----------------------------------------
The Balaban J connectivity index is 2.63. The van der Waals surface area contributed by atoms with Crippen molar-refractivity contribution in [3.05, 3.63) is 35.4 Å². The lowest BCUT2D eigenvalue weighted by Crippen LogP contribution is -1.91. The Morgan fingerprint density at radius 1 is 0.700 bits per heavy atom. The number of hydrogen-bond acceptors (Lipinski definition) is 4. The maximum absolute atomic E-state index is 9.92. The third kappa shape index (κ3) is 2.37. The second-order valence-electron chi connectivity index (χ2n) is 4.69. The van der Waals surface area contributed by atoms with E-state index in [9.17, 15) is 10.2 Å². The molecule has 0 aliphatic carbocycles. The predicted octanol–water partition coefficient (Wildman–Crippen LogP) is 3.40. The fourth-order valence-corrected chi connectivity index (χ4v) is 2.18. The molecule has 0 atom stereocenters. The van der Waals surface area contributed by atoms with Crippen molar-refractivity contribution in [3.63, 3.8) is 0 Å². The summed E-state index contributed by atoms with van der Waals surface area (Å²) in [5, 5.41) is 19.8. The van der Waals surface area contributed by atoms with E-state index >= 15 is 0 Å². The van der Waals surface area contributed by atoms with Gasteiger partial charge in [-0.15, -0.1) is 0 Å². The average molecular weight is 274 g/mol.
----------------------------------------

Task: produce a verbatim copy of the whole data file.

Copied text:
The Balaban J connectivity index is 2.63. The van der Waals surface area contributed by atoms with Crippen molar-refractivity contribution in [3.05, 3.63) is 35.4 Å². The lowest BCUT2D eigenvalue weighted by Crippen LogP contribution is -1.91. The Morgan fingerprint density at radius 1 is 0.700 bits per heavy atom. The number of hydrogen-bond acceptors (Lipinski definition) is 4. The maximum absolute atomic E-state index is 9.92. The third kappa shape index (κ3) is 2.37. The second-order valence-electron chi connectivity index (χ2n) is 4.69. The van der Waals surface area contributed by atoms with E-state index in [9.17, 15) is 10.2 Å². The molecule has 0 aliphatic carbocycles. The predicted octanol–water partition coefficient (Wildman–Crippen LogP) is 3.40. The fourth-order valence-corrected chi connectivity index (χ4v) is 2.18. The molecule has 0 atom stereocenters. The van der Waals surface area contributed by atoms with Crippen molar-refractivity contribution in [3.63, 3.8) is 0 Å². The summed E-state index contributed by atoms with van der Waals surface area (Å²) in [5, 5.41) is 19.8. The van der Waals surface area contributed by atoms with E-state index >= 15 is 0 Å². The van der Waals surface area contributed by atoms with Gasteiger partial charge in [-0.15, -0.1) is 0 Å². The average molecular weight is 274 g/mol.